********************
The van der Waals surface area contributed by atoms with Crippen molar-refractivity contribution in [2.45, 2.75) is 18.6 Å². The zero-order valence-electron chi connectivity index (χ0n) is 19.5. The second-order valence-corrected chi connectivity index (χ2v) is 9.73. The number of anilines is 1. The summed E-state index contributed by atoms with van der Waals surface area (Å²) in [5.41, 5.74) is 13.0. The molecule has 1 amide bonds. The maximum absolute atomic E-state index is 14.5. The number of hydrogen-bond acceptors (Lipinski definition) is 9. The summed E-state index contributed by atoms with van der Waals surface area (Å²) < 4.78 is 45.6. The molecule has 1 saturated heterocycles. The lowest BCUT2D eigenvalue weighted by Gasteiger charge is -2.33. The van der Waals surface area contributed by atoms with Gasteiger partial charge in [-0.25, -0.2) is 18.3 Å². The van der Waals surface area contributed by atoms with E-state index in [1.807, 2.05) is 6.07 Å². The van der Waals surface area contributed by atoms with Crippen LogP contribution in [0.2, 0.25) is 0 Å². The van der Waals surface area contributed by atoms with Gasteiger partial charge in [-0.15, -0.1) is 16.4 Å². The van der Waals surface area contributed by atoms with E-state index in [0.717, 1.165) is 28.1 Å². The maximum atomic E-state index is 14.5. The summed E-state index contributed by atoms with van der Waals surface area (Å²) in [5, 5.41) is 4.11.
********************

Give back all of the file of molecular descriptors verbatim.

The van der Waals surface area contributed by atoms with Crippen molar-refractivity contribution in [2.45, 2.75) is 18.6 Å². The zero-order valence-electron chi connectivity index (χ0n) is 19.5. The second-order valence-corrected chi connectivity index (χ2v) is 9.73. The number of anilines is 1. The summed E-state index contributed by atoms with van der Waals surface area (Å²) in [5.41, 5.74) is 13.0. The molecule has 1 amide bonds. The maximum absolute atomic E-state index is 14.5. The number of hydrogen-bond acceptors (Lipinski definition) is 9. The summed E-state index contributed by atoms with van der Waals surface area (Å²) < 4.78 is 45.6. The molecule has 1 saturated heterocycles. The lowest BCUT2D eigenvalue weighted by Gasteiger charge is -2.33. The van der Waals surface area contributed by atoms with Gasteiger partial charge in [-0.25, -0.2) is 18.3 Å². The van der Waals surface area contributed by atoms with E-state index in [1.807, 2.05) is 6.07 Å². The van der Waals surface area contributed by atoms with Crippen LogP contribution in [0.2, 0.25) is 0 Å². The van der Waals surface area contributed by atoms with Gasteiger partial charge in [-0.15, -0.1) is 16.4 Å². The van der Waals surface area contributed by atoms with E-state index in [0.717, 1.165) is 28.1 Å². The maximum atomic E-state index is 14.5. The summed E-state index contributed by atoms with van der Waals surface area (Å²) in [5, 5.41) is 4.11.